Moving update information from the distribution to upstream

I’ve been talking to various people about the update descriptions we show to the user. Without exception, the messages we show to end users are really bad. For example, the overly-complex-but-not-actually-useful:

Screenshot from 2015-01-21 10:56:34

Or, the even more-to-the-point:

Update to 3.15.4

I’m guilty of both myself. Why is this? Typically this text is written an over-worked and under-paid packager doing updates to many applications and packages. Sometimes the packager might be the upstream maintainer, or at least involved in the project, but many times it’s just some random person that got fingered to maintain a particular package. This doesn’t make an awesome person to write beautiful prose and text that thousands of end users are going to read. It also doesn’t make sense to write the same beautiful prose again and again for every distribution out there.

So, what do we need? We need a person who probably wrote the code, or at least signed it off, who cares about the project and cares about the user experience. i.e. the upstream maintainer.

What I’m proposing is that we ask upstream maintainers to write the release information in a way that can be shown in the software center. NEWS files are not stanardized, and you don’t typically have a NEWS file for each application in your upstream tarball, so we need something else.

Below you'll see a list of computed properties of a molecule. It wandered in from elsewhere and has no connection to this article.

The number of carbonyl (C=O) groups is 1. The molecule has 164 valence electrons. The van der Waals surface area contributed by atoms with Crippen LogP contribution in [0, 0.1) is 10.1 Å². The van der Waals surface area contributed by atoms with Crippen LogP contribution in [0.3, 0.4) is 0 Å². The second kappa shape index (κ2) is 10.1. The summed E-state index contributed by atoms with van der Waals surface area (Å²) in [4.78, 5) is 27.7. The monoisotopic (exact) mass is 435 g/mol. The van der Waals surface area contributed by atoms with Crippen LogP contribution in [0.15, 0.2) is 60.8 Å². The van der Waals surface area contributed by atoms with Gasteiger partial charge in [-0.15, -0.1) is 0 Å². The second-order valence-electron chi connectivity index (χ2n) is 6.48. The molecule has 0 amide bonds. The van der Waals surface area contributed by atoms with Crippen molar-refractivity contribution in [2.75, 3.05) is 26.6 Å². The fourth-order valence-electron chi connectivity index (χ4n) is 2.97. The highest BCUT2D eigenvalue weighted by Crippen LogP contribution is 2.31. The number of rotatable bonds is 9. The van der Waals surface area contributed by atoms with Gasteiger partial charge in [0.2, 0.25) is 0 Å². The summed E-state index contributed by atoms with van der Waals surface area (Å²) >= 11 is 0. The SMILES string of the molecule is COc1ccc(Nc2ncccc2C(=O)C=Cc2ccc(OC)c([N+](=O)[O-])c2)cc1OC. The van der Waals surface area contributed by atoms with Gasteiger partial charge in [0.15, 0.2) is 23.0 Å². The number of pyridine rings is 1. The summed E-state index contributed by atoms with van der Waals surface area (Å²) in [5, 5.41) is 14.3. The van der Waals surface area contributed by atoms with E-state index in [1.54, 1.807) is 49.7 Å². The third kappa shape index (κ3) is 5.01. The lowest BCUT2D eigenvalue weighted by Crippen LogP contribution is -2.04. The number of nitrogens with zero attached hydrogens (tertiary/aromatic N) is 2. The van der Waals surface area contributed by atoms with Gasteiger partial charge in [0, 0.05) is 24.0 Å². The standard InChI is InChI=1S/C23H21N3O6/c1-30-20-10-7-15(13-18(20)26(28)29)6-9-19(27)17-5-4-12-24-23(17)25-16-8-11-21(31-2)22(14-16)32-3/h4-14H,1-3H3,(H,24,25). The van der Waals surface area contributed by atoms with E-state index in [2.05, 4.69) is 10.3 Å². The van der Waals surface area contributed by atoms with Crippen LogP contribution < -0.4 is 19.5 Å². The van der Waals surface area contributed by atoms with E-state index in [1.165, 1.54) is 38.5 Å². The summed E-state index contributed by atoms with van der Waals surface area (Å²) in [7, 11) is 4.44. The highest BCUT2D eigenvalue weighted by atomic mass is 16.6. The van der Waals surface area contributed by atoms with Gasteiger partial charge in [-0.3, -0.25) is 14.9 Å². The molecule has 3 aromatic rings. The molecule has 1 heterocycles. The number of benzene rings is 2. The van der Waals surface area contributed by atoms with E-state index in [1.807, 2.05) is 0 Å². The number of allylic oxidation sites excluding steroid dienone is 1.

Suprise suprise, it’s AppStream to the rescue. AppStream has a <release> object that fits the bill almost completely; you can put upstream version information and long (optionally translated) formatted descriptions.

Of course, you don’t want to write both NEWS and the various appdata files at release time, as that just increased the workload of the overly-busy upstream maintainer. In this case we can use appstream-util appdata-to-news in the buildsystem and generate the former from the latter automatically. We’re outputting markdown for the NEWS file, which seems to be a fairly good approximation of what NEWS files actually look like at least for GNOME.

For a real-world example, see the GNOME MultiWriter example commit that uses this.